Creative Majority blueprint sets out wealth of recommendations
A landmark creative diversity report has called on the government to divert public funding only to schemes that comply with the Equality Act, create the role of commissioner for the freelance sector, and expand pay gap reporting.
The Creative Majority report was presented on Monday (13 September) to the All Party Parliamentary Group for Creative Diversity, which was formed in 2019 by former culture minister and Ofcom chair candidate Ed Vaizey and counts Floella Benjamin, Jane Bonham Carter and Tracey Brabin on its roster.
It provides a wealth of recommendations set within five categories (ambition, allyship, accessibility, adaptability and accountability), and looks to tackle the fact that the UK’s creative sector workforces are “still not reflecting the diversity of the UK population, with the most powerful positions in the creative economy some of the least diverse”.
The DCMS should utilise the “powerful tool” of only making public funding across the sector available subject to strict compliance with the Equality Act 2010, according to the report.
The Act has been “under-developed as a means of promoting and supporting diversity” given that so many creative sector entrants are given a headstart via public funding, added the report.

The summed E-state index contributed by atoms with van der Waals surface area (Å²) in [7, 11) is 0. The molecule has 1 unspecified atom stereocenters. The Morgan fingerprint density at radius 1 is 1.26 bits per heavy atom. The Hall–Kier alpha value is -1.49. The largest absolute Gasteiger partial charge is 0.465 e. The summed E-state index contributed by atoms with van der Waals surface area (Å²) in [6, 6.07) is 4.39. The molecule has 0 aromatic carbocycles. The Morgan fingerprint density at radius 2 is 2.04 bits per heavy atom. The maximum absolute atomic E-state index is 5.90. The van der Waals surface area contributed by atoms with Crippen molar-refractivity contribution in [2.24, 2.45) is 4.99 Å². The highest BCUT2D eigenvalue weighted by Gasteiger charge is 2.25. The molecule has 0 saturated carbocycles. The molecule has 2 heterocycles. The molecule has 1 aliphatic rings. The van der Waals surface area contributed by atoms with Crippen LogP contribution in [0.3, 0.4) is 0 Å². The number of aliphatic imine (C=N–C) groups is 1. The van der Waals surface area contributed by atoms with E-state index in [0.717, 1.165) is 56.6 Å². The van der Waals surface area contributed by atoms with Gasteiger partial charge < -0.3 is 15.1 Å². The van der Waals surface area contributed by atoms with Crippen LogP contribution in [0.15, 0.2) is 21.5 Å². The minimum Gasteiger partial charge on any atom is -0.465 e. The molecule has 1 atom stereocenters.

Other recommendations include a call for a ”Freelance Commissioner”, who would improve national data collection on the state of self-employment “to ensure resources are distributed more equally to those in different types of employment”.
Such a commissioner could help freelancers access improved parental leave or sick pay, for example.
The financial impact of the Covid-19 pandemic was acutely felt by creative sector freelancers, with many of the 3m who failed to access government support coming from the TV and film industries.
Meanwhile, a Workforce Information Bill should be delivered by 2024 to increase mandatory pay gap reporting to smaller organisations, added the report.
As it currently stands, only companies with more than 250 staff have to report their pay gap, which is restricted to gender.
The report also called for “co-ordinated data collection” from both the government and private companies, while pushing the DCMS to force companies to “interrogate” their recruitment practices.
The report “lays bare the still-too-common belief that ‘talent will always out’”, according to APPG co-chair Deborah Bull in the foreword, who called for “bold and visionary leadership across government, at sector level and within organisations and businesses”.
The report was penned by Kings College’s Natalie Wreyford, Dave O’Brien and Tamsyn Dent with input from the likes of US network NBC Universal.